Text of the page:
First, when the Sofia Conference was held in September, 1995, Bosnia and Herzegovina was torn apart, approaching the fourth year of the war. Second, like any other former communist country, Bosnia and Herzegovina has no democratic tradition. In order words, all legislation taken over from ex-Yugoslavia lack democratic institutions and transparent procedure, which would, if they were in place, enable broader public participation.
Third, the internal organizational structure of the country is very complex. Bosnia and Herzegovina is envisaged as a very decentralized state. In the period when all aspects of life are particularly sensitive, this can make things even more complicated as there is always the possibility for some issues to be misinterpreted or not implemented. As a consequence of all of these facts, the people of Bosnia and Herzegovina know very little about environmental issues; almost all public participation in environmental issues is on the local level.
However, there have been many positive achievements with the substantial help of the international community. One of these is certainly the establishment and nurturing of all the major state and federal institutions. Even though there are still some substantial problems in certain areas of establishing institutions on the state level (i.e. the Parliamentary Assembly is still not performing its legislative duty, due to an absence of consent between the entities. Some laws had to be put into force by the High Representative, Mr. Vestendorp). Nonetheless, both the Federation and Republika Srpska are beginning to resemble the shape of a constitutional state.
Institutions for enforcing legislation are now functioning more or less normally, except in some areas like Mostar and Brcko, where there is still tension between former warring parties and substantial efforts by international peacekeeping forces to sustain the peace. The judicial system is taking over its responsibilities as well, being closely watched by various international NGOs in order to encourage its independence. The government structure is organized in a way that most modern governments are, including Ministry for Physical Planning and Environment, that is expected to play a significant role once the pending legislation comes into force, that will ensure the legal framework and broaden the competencies of the ministry compared to the pre-war years.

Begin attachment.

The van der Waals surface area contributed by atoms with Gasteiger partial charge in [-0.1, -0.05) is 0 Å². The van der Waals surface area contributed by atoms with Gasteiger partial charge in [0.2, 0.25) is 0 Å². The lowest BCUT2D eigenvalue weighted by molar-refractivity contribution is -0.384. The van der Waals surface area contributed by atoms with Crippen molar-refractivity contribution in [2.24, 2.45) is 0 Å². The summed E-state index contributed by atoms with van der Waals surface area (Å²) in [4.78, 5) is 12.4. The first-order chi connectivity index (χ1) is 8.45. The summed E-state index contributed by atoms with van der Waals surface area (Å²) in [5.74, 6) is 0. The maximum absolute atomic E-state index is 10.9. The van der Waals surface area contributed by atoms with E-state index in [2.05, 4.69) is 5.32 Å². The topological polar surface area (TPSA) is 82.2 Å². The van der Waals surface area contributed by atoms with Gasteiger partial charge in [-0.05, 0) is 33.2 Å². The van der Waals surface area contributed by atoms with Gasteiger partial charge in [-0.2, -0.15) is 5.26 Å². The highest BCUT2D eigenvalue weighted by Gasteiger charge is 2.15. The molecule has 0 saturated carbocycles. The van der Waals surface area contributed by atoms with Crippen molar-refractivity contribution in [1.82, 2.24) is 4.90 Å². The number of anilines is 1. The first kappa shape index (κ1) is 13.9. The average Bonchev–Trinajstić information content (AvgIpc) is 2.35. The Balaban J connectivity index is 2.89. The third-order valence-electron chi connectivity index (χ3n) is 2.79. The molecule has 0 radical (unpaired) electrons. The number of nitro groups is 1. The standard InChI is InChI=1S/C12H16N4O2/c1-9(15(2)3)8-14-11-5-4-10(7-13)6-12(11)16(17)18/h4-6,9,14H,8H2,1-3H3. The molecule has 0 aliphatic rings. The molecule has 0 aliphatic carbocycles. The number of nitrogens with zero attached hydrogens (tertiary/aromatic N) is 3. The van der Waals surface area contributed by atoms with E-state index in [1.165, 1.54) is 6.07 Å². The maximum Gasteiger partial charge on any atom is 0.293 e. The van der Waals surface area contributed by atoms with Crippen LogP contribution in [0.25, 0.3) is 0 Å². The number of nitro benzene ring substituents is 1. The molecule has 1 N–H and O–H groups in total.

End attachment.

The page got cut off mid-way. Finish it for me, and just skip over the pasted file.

The structure and the provisions of the draft laws are being adjusted to comply with European standards, and providing sufficient funding is a responsibility of the state and international donor community. The level of environment protection might in the next few years catch up with the rest of the CEE countries, especially the neighboring countries (i.e. Croatia, Yugoslavia, and Slovenia) where the basis for future collaboration in environmental protection stems from a half century of common institutions under the umbrella of the then common state.
Still, many things clearly must be done in order to develop a proper institutional framework for public participation. As can be seen from this report, a set of draft laws represents an improvement in comparison to the former legislation. But these drafts also do not address public participation issues in many important respects. New environmental legislation must take this into consideration and be updated accordingly. In order to avoid the gap, harmonization of Bosnia's legislation with European standards should include simultaneous effort of both entities (the Federation and Republika Srpska). Education of government officials should follow the legislation update. An ignorant attitude toward the role of public participation is inherited from the previous system, in which only a minority were privileged to have the opportunity to participate in public affairs.
Public education is also an important issue. Citizens of Bosnia and Herzegovina need to understand their role and why they need to participate in environmental issues. The presence of many international organizations and their heavy involvement in supporting economic reconstructing in the country and establishment of its democratic institutions, represent an advantage for development of a more effective institutional framework for public participation.
As far as the situation in Republika Srpska is concerned, research was restricted to indirect information acquired through studying the constitution, without the possibility to do the research on the ground. We hope to remedy this shortcoming in the next report.